Beautiful Are The Feet: A Review of “Barefoot Church” by Brandon Hatmaker

The church has a really bad habit that it needs to break immediately! We have, sadly, become an incredibly consumerist culture. That is to say the church takes, consumes, and needs more…and, in turn, it gives less. Brandon Hatmaker believes that many of the reasons we don’t give as we should is that the structure of our churches is not conducive to ministry to the least. In Barefoot Church he argues that the true gospel church must pour itself out in care for others. In fact anything less may be gospel in word only.

It is, of course, all the trend right now in ministry to speak about social justice, missional living, and care for the poor. There are ever-increasing divisions coming into play over whether or not such terms advocate merely a social gospel. Hatmaker is not interested in adding to that debate. He states quite plainly:

Barefoot Church is not about attractional, seeker-sensitive, culturally relevant, or other models. It is not a church growth strategy or new style of church. Contrary to popular belief, serving the least does not make a missional church. It’s about serving the least and your neighbor. It’s about balancing the fasting and the feasting. It’s about making the altar both a place for communion and a place to leave your shoes. (26)

Both gathering as the church for corporate life and community and scattering as the church for mission is important. Hatmaker realizes that this is not the norm, most people pick one or the other, and he realizes too that this can create a tension in our churches. But it is a good tension, indeed, he argues, a necessary one.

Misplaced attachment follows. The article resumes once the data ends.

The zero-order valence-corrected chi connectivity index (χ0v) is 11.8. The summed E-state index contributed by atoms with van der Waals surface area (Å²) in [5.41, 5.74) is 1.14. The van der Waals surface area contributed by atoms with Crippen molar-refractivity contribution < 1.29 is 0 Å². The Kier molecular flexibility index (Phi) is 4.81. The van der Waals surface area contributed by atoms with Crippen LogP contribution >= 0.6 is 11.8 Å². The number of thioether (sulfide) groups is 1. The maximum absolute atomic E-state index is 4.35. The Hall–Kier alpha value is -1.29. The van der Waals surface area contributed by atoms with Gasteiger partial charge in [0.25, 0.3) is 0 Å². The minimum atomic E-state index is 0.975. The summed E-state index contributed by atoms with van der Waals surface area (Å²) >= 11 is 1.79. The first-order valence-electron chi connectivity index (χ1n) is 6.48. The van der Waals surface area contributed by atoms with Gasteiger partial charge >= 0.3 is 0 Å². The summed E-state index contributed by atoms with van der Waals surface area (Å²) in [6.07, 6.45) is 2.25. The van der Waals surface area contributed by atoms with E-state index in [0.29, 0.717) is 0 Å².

He can, of course, speak with some authority on this subject. Prior to the events that lead him to this book, Hatmaker was a mega-church pastor with a multi-million dollar budget. Yet he states that he regularly saw his congregation dwindling. The common theme among those leaving was “something is missing.” As he came to terms with what he saw as the missing piece (ministry to the least) he realized that his church structure was actually prohibiting the church from doing ministry. He clarifies how:

We may say we’re a church on mission, yet we have so many on-campus programs that our people never have time to live on mission in their neighborhoods. We may say we’re more than just a Sunday service, but 90 percent of our resources and efforts are either committed to the Sunday morning experience or events designed to draw people to our buildings. We may think we serve, but if we took an honest look, we’d find only a small percentage of our people actually serving outside the church. What we “do” defines who we really are. (24)

Hatmaker believes the answer to this dilemma is a church where “service” is part of its very DNA. The result is not simply a church engaged on mission outside, but also a church where community thrives inside. Gathering and scattering are both a part of the church. In fact, in Hatmaker’s view the outward looking church will be more attractive to the non-Christian. After all, beautiful are the feet of those who go!